Genre: Historical Fiction/Historical Romance
Themes: Family, Friends, Relationships, Art and Country Living
Author: Charlotte Betts
Rating: 5 Stars
Length: 400 Pages
Trigger Warnings: Abuse and Self-harm
Betts’ begins the start of her new trilogy with an epilogue-style chapter that shows us how an artist called Benedict comes to inherit Spindrift House, a beautiful place near Port Isaac with stunning views of the beach, from his aunt. Benedict, his wife Edith (also a talented painter), and their friends move to the house and begin to turn it into an artists’ community. But when Edith discovers something she wishes she hadn’t, she turns to one of her artist friends for comfort and ends up pregnant with his child. The book goes on to explore the lives of Edith, Benedict, Clarissa, Dora and Pascal, while they try to navigate through their secrets and new home.
“Fear spurs me on to find out who and what I am”
The best word to describe Edith is lovely. She is a kind, loving mother and she consistently tries to make Benedict (who could never, under any circumstance be called lovely) happy and content. As well as this, Edith is also an incredibly talented painter, and this causes a rift between her and her husband, who is lazier and much more mediocre (although no one would dare say this to him). Dora was also so unbelievably kind and modest. She found her joy with looking after her friends’ children, managing the house and illustrating children’s stories. Clarissa was probably my favourite character. Initially, she struggled to find her place in the house but eventually, she discovered her passion, and talent, for designing jewellery. I became so invested in these characters that I found myself crying throughout (both happy and sad tears!). That is I was invested in all characters except Benedict, whose narcissistic and nasty personality made him an immensely dislikeable character.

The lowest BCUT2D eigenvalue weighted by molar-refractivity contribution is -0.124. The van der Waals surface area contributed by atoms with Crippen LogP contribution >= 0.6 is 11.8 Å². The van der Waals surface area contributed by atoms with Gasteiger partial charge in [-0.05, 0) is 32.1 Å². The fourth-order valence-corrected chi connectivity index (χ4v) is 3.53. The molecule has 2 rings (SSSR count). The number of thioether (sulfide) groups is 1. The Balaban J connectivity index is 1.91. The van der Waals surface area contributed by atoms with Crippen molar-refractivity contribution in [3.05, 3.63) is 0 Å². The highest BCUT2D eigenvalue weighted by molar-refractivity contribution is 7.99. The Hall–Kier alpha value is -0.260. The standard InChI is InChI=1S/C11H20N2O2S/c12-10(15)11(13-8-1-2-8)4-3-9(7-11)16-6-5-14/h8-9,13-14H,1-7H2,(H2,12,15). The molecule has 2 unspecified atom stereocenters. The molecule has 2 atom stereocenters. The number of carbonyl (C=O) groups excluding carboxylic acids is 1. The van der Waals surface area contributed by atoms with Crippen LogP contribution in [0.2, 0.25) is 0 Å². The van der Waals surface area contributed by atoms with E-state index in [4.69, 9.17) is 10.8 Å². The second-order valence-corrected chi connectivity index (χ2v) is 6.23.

“Then that must be enough for us”
Despite navigating the viewpoints of several different characters, I never felt confused or overwhelmed. The chapters and points of view flowed perfectly and made for a lovely reading experience. Betts’ description of the house and surrounding Cornish countryside was also flawless. I live in the neighbouring county (Devon) right on the coast and can confirm that the views are as beautiful as they sound!
“Women aren’t less intelligent than men, unless we choose to live up to the accepted view that it’s unfeminine to think for ourselves”
As you would expect from a historical sage, The Light Within Us contains its fair share of drama and scandal, but this still felt realistic given the time period (late 1800s). I was so engrossed in the story that I ended up reading the book in two days, so finding out that it was only the first book in the trilogy made me very happy! I’m really excited to read the next two books and for me there’s no way I could give The Light Within Us less than a five-star rating.